The issue is, the meg probably died out due to it's niche disappearing. So there didn;'t have to be something to fill it. Even it it did, this niche doesn't require it to be filled by a creature of equal or similar size.

Further, in the case of beaked whales and giant squid, we already know of creatures that feed on them successfully. There's no seeming niche that needs to be filled.

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'jaws' persae are not found, hwne I speak of finding jaws I am speaking of large nubers of teeth found in close enough asssociation that it is possible to determine the number of teeth in each row of teeth in a megalodons mouth (thus allowing accurate jaw reconstructions).

I'm sick of your "know-it-all" attitude...
Like I give a crap about what you think of my attitude.

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'jaws' persae are not found, hwne I speak of finding jaws I am speaking of large nubers of teeth found in close enough asssociation that it is possible to determine the number of teeth in each row of teeth in a megalodons mouth (thus allowing accurate jaw reconstructions).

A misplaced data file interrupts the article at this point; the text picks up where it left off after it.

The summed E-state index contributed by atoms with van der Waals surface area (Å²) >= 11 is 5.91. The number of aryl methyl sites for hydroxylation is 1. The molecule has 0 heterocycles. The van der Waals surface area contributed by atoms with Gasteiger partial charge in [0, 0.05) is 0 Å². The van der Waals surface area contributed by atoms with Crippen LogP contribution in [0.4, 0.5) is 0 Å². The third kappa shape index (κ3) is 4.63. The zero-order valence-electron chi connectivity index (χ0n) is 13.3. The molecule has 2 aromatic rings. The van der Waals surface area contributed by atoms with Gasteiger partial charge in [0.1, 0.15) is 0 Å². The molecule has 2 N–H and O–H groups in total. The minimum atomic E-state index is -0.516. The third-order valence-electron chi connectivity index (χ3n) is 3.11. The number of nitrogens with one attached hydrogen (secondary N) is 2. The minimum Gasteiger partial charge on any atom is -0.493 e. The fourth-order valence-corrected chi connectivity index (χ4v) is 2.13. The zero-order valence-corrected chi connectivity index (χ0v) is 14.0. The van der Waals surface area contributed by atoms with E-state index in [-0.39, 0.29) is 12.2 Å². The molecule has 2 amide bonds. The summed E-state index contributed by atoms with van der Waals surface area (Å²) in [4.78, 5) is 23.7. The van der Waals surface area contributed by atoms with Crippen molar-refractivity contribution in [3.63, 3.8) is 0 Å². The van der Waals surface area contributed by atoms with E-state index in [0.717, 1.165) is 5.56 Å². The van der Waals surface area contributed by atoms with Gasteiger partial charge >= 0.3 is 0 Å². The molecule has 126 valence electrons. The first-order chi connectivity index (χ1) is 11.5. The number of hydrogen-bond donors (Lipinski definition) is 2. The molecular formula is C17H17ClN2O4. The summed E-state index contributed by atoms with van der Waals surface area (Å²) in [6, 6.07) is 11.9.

Like I give a crap about what you think of my attitude.

lol.. just lol

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Further, in the case of beaked whales and giant squid, we already know of creatures that feed on them successfully. There's no seeming niche that needs to be filled.

And what about Sperm whales, Bryde's whale and Minke Whale ? They all live in Tropics. Orcas don't really live there. What kind of predators would keep their population in check then ? And look at dino history, a large theropod always evolved right after an other one disappeared. Why wouldn't be the same for sharks ?